A Sample Entrustable Professional Activity (EPA) and Related Competencies
Sample PCMH EPA:
Facilitate a patient’s participation in a health care decision using informed decision-making (or using formal decision-aid)
Shared decision-making for stroke prevention in a patient with atrial fibrillation and relative low stroke risk
Specific behavioral elements of sample EPA
Solicit history, perform physical exam, and order/ interpret laboratory tests for cardiovascular disease
Know the risk of stroke in atrial fibrillation
Identify relevant clinical questions
Work with health educators and other team members in helping patient make decision about stroke prevention strategies
Educate patient/family about stroke prevention and outcomes
Know the effectiveness and risks of stroke prevention strategies
Acquire, appraise, and apply new information about primary stroke prevention in atrial fibrillation
Document patient assessment and decision-making process in medical record
Solicit patient preferences for primary prevention of stroke
Know potential stroke outcomes
Solicit and respond to feedback about shared decision-making encounter with patient
Communicate risk for outcomes of stroke prevention options
Practice-based learning and improvement
Relevant ACGME sub-competencies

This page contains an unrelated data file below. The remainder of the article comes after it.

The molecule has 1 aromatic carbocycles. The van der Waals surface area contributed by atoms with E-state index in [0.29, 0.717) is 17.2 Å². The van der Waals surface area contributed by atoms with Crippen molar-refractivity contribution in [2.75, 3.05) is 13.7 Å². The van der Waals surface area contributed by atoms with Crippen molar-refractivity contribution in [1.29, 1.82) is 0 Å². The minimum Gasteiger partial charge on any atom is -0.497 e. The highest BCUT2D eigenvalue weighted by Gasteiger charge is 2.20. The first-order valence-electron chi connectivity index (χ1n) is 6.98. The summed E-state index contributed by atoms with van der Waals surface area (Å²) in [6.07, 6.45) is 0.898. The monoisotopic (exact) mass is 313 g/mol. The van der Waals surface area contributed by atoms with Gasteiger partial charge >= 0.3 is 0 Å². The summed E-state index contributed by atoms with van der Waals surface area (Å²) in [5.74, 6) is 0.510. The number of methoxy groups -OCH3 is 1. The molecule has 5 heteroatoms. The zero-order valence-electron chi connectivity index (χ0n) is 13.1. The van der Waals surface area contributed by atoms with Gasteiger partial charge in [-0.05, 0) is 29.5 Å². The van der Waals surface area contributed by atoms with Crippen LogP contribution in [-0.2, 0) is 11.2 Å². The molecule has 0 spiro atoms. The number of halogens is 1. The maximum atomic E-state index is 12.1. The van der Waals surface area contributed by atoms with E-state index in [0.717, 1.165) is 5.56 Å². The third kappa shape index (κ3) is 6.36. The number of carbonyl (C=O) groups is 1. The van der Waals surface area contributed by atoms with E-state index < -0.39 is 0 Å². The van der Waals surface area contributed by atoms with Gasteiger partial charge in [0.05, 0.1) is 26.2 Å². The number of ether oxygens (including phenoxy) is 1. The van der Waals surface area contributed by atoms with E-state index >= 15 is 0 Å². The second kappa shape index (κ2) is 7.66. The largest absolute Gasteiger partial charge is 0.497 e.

Residents must be able to provide patient care that is compassionate, appropriate, and effective for the treatment of health problems and the promotion of health
Residents must demonstrate knowledge of established and evolving biomedical, clinical, epidemiological and social-behavioral sciences, as well as the application of this knowledge to patient care
Identify strengths, deficiencies, and limits in one’s knowledge and expertise
Communicate effectively with patients, families, and the public, as appropriate, across a broad range of socioeconomic and cultural backgrounds
Identify and perform appropriate learning activities
Communicate effectively with physicians, other health professionals, and health related agencies
Incorporate formative evaluation feedback into daily practice
Work effectively as a member or leader of a health care team or other professional group
Locate, appraise, and assimilate evidence from scientific studies related to their patients’ health problems